It essentially was over a while ago; it’s officially over now. The Falcons have four games remaining. All they can accomplish is to compromise the Round 1 pick for whoever’s making picks for this team come April. Time to play the freshmen. Time to get Matt Ryan out of there while he has all his limbs. Time to let Julio Jones, who didn’t play Thursday, have a long winter’s nap.
A season that began with high expectations has outstripped everyone’s worst nightmare. The Falcons are 3-9. On Thanksgiving night, they became the third team – the NFL has 32 – eliminated from playoff consideration. The other two are Cincinnati, which hasn’t won a game, and Detroit, which is on its third-string quarterback. That’s the low company this highly regarded team is keeping.
Dan Quinn will be fired soon. It serves no purpose to do it tomorrow or anytime before the NFL’s Black Monday, but it’s coming. A coach can’t fire his three coordinators one December and keep his job if his team is playing for pride 11 months later. There have been worse Falcons seasons – not many, but one or two.
There has never been one so deflating.
Loss No. 9 began the way Loss No. 1 had, way back on Sept. 8 in Minneapolis. The Falcons took the opening kickoff. Ryan was sacked on the first snap. A punt was blocked. (This wasn’t scored as a blocked punt because the ball trickled across the scrimmage line, but that’s asterisk stuff.) The opponent seized a 7-0 lead inside the first four minutes.
The rest of this game wasn’t as bad as the non-competitive loss to the Vikings, but let’s not be fooled by the 26-18 final. It was 26-9 with 3-1/2 minutes remaining, whereupon New Orleans made a concerted attempt to squander this lead as badly as its Southern rival had botched 28-3. The Saints whiffed on two onside kicks. (Three, to be precise, but the first required a redo because of a Falcons penalty.)
Inside the final minute, the Falcons had the ball in Saints’ territory with a chance to tie. They would have had a chance to win had Quinn not opted to go for two after Russell Gage’s touchdown with 3:31 left, but give him this: The decision to kick a field goal to draw within eight just after the two-minute warning nearly came up trumps. That said, these are Quinn’s Falcons, which means they fell short at the end. One final sack of Ryan – No. 9, if you’re keeping score – and it was done.
This will sound weird, but the Saints mightn’t have played much better in winning here than they had in their shocking 26-9 loss to the 1-7 Falcons 18 days ago in the Superdome. Yes, Drew Brees was sacked six fewer times, but his passer rating was scarcely better (88.8, as opposed to 87.9). His team managed 31 fewer yards (279 this time). His receivers dropped four passes, one a sure touchdown.
On three consecutive second-half possessions, New Orleans took the ball from Ryan – the first two on interceptions, the third on a fumble while scrambling – and teed up Brees and Co. in the Falcons’ half of the field. The Saints managed one first down. Wil Lutz kept kicking field goals, which seemed to suffice at the time, but two misplayed onside kicks changed those dynamics. The presumptive NFC South champs had to sweat to subdue a team they could’ve beaten by 20.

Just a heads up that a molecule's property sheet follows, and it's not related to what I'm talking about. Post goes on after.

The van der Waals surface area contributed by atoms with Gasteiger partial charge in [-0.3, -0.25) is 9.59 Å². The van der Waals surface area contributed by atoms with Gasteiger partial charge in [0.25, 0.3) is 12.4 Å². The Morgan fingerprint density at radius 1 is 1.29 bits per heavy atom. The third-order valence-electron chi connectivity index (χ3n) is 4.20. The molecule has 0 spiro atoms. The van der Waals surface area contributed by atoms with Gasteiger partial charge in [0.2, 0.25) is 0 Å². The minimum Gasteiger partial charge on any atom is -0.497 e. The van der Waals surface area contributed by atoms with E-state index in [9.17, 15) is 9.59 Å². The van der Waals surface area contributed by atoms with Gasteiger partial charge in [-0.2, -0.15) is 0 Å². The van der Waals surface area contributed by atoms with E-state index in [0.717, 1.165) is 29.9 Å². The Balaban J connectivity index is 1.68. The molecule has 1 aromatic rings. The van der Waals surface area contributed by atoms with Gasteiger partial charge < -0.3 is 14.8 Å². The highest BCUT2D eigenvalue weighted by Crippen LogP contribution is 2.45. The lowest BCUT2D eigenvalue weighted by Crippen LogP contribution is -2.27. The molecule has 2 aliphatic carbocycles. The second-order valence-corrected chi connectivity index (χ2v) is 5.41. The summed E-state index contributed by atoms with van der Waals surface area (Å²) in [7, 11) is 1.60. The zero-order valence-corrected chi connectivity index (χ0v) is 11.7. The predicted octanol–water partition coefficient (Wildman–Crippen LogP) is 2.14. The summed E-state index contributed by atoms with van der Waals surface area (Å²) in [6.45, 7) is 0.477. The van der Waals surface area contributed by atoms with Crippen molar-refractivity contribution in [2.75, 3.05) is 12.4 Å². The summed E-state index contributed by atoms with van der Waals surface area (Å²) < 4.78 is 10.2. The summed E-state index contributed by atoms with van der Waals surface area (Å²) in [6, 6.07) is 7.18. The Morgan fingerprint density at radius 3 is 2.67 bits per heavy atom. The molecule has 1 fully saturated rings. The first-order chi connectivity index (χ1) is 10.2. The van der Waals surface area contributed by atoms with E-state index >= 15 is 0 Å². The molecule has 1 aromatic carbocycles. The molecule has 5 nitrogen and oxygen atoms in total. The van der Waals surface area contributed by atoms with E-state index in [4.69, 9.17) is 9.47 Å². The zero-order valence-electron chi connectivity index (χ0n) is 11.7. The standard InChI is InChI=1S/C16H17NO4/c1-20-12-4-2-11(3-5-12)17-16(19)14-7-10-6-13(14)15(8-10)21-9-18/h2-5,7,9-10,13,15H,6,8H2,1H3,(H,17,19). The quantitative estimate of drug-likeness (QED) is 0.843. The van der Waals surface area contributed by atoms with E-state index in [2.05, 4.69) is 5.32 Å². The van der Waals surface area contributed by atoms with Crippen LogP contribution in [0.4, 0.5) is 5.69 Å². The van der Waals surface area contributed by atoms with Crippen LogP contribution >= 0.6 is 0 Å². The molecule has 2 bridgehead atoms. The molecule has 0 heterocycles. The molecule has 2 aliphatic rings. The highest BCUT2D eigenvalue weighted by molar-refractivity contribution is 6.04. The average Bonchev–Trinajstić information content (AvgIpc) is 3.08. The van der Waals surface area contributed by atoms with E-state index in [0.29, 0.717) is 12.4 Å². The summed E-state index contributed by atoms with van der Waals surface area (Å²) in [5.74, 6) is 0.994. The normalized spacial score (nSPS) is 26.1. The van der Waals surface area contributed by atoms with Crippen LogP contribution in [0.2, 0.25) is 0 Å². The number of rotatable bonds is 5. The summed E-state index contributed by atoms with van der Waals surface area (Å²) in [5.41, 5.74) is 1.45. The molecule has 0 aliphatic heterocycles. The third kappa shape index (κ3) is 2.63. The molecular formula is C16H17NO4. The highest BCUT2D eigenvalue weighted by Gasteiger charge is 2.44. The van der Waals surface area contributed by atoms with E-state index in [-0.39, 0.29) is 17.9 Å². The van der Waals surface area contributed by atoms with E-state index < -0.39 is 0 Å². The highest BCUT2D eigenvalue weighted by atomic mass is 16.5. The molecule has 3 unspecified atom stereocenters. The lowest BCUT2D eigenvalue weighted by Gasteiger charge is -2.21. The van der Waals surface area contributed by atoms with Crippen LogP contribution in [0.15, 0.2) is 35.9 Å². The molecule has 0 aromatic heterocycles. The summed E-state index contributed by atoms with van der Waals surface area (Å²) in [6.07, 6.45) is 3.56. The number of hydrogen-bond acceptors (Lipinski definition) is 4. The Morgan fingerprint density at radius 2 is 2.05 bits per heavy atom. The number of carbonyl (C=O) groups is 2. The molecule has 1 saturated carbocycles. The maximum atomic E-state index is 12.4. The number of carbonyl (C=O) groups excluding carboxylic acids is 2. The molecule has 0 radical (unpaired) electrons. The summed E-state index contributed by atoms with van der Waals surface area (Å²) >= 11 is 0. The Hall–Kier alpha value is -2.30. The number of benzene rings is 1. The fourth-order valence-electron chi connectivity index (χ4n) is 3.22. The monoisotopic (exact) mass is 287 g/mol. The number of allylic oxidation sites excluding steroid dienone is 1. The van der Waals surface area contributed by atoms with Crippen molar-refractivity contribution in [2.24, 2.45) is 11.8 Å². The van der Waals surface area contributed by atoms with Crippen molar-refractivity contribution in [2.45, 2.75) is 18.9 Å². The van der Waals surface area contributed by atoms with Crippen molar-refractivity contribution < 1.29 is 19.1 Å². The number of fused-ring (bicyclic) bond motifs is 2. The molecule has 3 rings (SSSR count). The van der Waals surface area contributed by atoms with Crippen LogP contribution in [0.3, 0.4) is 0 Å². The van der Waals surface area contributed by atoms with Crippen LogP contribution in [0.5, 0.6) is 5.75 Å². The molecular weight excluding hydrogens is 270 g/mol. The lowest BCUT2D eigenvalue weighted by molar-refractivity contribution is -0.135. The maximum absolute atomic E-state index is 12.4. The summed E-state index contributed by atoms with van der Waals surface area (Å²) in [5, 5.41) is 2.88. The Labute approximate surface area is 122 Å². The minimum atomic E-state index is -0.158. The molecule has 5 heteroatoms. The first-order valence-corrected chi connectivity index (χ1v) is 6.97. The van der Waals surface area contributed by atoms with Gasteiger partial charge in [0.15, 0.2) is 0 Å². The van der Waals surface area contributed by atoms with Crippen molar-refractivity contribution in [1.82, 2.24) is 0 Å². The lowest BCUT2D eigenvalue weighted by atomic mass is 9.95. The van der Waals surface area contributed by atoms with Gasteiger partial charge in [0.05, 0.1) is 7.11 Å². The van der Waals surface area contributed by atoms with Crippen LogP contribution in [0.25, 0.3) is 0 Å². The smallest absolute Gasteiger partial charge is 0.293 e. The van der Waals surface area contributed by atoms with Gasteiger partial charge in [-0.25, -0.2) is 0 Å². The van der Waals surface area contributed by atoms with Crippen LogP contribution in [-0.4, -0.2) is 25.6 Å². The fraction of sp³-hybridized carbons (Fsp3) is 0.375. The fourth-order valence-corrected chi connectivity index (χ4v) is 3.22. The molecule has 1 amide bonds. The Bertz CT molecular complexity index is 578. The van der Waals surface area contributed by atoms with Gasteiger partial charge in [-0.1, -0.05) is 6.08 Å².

This only underscores to the greater opportunity not grasped by these Falcons. The Saints clinched the division with a month to spare, and the Saints aren’t that good. Brees, who’s 40, looks worse every time you see him, and Sean Payton’s team again suffers in the attention-to-detail department. The Saints incurred 121 yards on nine accepted penalties, five of which gifted the Falcons a first down. And whoever’s coaching special teams might emphasize that it’s OK to move forward and, you know, grab the bouncing ball.
Had the Falcons just started 4-4, they might have caught the Saints in December. Moot point now. Said Ryan, speaking of the four meaningless games ahead: “You don’t want to be in that position. You want to be competing and having bigger stuff ahead of you in January.”
Won’t happen here. What will is a coach-search, and surely a GM-search as well. This makes back-to-back losing seasons for a team that reached the Super Bowl three years ago and made the playoffs a year later. This is a team with many high-salaried players – Ryan, J. Jones, Deion Jones, Alex Mack, Devonta Freeman, Grady Jarrett (whom the Saints haven’t blocked yet) – but it’s a bad team. Somebody must answer for that. I doubt Arthur M. Blank has a hankering to fire himself.
“I loved the fight at the end,” Quinn said. But even the world’s most cheerful man conceded: “No silver lining.”
We’ve said it a hundred times, but here’s the 101st: Nobody saw this coming. Worst-case scenario, you figured, was 8-8. Even that’s gone. Quinn again: “It’s definitely been maddening not to have the performances that we’d have liked.”
Asked if he’d take this final month to let younger guys play and older guys rest – some might call that tanking, we concede – Quinn said what you’d expect. “We’ll approach it the same way. ... Part of playing and competing is going for it in the biggest way.”
In a perfect world, that’s true. This season has been imperfect beyond belief. Over the summer, the owner spoke of wanting a ring. Well, it’s Black Friday, and I’m sure Tiffany is having a sale. It might even kick in the engraving for free – “2019 Falcons: most gifted team ever eliminated in November.”
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